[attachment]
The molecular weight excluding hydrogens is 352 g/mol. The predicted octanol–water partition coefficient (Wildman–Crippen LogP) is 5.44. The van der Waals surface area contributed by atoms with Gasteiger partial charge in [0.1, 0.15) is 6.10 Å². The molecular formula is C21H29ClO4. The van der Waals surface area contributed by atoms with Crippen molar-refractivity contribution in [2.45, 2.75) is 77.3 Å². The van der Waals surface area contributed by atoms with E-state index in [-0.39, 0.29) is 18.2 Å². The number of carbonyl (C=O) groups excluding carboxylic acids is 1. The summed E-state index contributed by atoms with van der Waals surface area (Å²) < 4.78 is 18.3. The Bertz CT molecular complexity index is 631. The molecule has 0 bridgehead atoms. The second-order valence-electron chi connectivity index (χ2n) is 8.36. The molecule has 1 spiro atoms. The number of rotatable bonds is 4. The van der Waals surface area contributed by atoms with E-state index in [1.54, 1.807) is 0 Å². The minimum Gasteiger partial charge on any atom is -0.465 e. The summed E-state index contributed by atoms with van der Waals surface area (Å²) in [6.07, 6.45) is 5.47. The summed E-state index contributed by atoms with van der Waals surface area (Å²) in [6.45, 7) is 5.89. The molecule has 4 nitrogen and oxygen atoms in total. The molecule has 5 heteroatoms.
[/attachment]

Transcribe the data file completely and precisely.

The molecular weight excluding hydrogens is 352 g/mol. The predicted octanol–water partition coefficient (Wildman–Crippen LogP) is 5.44. The van der Waals surface area contributed by atoms with Gasteiger partial charge in [0.1, 0.15) is 6.10 Å². The molecular formula is C21H29ClO4. The van der Waals surface area contributed by atoms with Crippen molar-refractivity contribution in [2.45, 2.75) is 77.3 Å². The van der Waals surface area contributed by atoms with E-state index in [-0.39, 0.29) is 18.2 Å². The number of carbonyl (C=O) groups excluding carboxylic acids is 1. The summed E-state index contributed by atoms with van der Waals surface area (Å²) < 4.78 is 18.3. The Bertz CT molecular complexity index is 631. The molecule has 0 bridgehead atoms. The second-order valence-electron chi connectivity index (χ2n) is 8.36. The molecule has 1 spiro atoms. The number of rotatable bonds is 4. The van der Waals surface area contributed by atoms with E-state index in [1.54, 1.807) is 0 Å². The minimum Gasteiger partial charge on any atom is -0.465 e. The summed E-state index contributed by atoms with van der Waals surface area (Å²) in [6.07, 6.45) is 5.47. The summed E-state index contributed by atoms with van der Waals surface area (Å²) in [6.45, 7) is 5.89. The molecule has 4 nitrogen and oxygen atoms in total. The molecule has 5 heteroatoms.